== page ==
Behaviours and attitudes in response to the COVID-19 pandemic: insights from a cross-national Facebook survey
Max Planck Institute for Demographic Research, Konrad-Zuse-Straße 1, Rostock, Germany
2 Saïd Business School, Leverhulme Centre for Demographic Science, and Nuffield College, University of Oxford, Park End St., Oxford, United Kingdom
Accepted: 11 March 2021
Published online: 14 April 2021
Background: In the absence of medical treatment and vaccination, individual behaviours are key to curbing the spread of COVID-19. Here we describe efforts to collect attitudinal and behavioural data and disseminate insights to increase situational awareness and inform interventions.
Methods: We developed a rapid data collection and monitoring system based on a cross-national online survey, the “COVID-19 Health Behavior Survey”. Respondent recruitment occurred via targeted Facebook advertisements in Belgium, France, Germany, Italy, the Netherlands, Spain, the United Kingdom, and the United States. We investigated how the threat perceptions of COVID-19, the confidence in the preparedness of organisations to deal with the pandemic, and the adoption of preventive and social distancing behaviours are associated with respondents’ demographic characteristics.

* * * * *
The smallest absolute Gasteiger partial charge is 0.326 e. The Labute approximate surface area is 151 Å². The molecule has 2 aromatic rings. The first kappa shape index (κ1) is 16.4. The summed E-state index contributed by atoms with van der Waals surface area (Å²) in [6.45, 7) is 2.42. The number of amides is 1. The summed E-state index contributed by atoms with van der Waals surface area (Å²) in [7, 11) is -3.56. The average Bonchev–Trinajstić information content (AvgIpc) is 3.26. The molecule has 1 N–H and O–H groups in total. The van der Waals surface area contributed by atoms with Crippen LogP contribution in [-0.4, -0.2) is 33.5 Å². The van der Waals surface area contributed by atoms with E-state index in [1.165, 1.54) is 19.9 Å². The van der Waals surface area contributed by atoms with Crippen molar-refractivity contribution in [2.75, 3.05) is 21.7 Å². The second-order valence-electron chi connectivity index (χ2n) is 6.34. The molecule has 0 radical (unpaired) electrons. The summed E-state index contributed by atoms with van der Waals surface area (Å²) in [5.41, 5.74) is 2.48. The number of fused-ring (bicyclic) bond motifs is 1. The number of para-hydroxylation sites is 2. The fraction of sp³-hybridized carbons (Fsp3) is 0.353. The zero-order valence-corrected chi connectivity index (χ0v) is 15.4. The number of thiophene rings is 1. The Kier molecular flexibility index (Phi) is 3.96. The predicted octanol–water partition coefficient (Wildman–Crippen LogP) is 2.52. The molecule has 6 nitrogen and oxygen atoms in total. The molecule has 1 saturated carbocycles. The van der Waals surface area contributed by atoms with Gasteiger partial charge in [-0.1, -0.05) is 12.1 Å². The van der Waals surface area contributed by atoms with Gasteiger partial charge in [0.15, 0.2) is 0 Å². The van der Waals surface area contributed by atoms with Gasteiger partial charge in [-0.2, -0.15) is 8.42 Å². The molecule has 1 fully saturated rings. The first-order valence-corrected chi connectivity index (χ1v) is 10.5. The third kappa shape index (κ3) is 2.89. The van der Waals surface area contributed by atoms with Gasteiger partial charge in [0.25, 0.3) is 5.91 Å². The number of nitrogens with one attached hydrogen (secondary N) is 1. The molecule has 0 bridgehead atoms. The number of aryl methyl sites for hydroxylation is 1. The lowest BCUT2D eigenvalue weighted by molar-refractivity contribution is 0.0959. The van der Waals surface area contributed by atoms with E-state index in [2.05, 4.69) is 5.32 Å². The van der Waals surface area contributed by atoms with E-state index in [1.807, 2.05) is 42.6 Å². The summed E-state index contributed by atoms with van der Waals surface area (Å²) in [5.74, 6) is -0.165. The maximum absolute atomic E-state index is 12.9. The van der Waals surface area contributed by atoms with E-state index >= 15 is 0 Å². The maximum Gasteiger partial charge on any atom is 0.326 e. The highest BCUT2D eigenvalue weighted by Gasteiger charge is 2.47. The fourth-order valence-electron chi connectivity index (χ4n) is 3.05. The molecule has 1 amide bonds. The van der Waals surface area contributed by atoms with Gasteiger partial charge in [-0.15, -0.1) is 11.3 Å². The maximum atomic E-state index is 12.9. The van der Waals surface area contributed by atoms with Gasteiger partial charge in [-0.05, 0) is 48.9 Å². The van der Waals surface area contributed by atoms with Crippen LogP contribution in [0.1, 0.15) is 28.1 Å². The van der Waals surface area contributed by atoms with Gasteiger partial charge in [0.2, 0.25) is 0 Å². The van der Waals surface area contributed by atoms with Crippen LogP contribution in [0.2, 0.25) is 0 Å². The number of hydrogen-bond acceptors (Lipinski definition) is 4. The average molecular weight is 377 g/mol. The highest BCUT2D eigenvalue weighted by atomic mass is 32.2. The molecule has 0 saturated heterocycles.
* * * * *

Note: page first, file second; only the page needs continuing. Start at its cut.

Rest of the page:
Results: We analysed 71,612 questionnaires collected between March 13-April 19, 2020. We found substantial spatio-temporal heterogeneity across countries at different stages of the pandemic and with different control strategies in place. Respondents rapidly adopted the use of face masks when they were not yet mandatory. We observed a clear pattern in threat perceptions, sharply increasing from a personal level to national and global levels. Although personal threat perceptions were comparatively low, all respondents significantly increased hand hygiene. We found gender-specific patterns: women showed higher threat perceptions, lower confidence in the healthcare system, and were more likely to adopt preventive behaviours. Finally, we also found that older people perceived higher threat to themselves, while all respondents were strongly concerned about their family.
Conclusions: Rapid population surveys conducted via Facebook allow us to monitor behavioural changes, adoption of protective measures, and compliance with recommended practices. As the pandemic progresses and new waves of infections are a threatening reality, timely insights from behavioural and attitudinal data are crucial to guide the decision-making process.
Key words: COVID-19 / Facebook surveys / Public health policy / Human behaviour
© The Author(s) 2021
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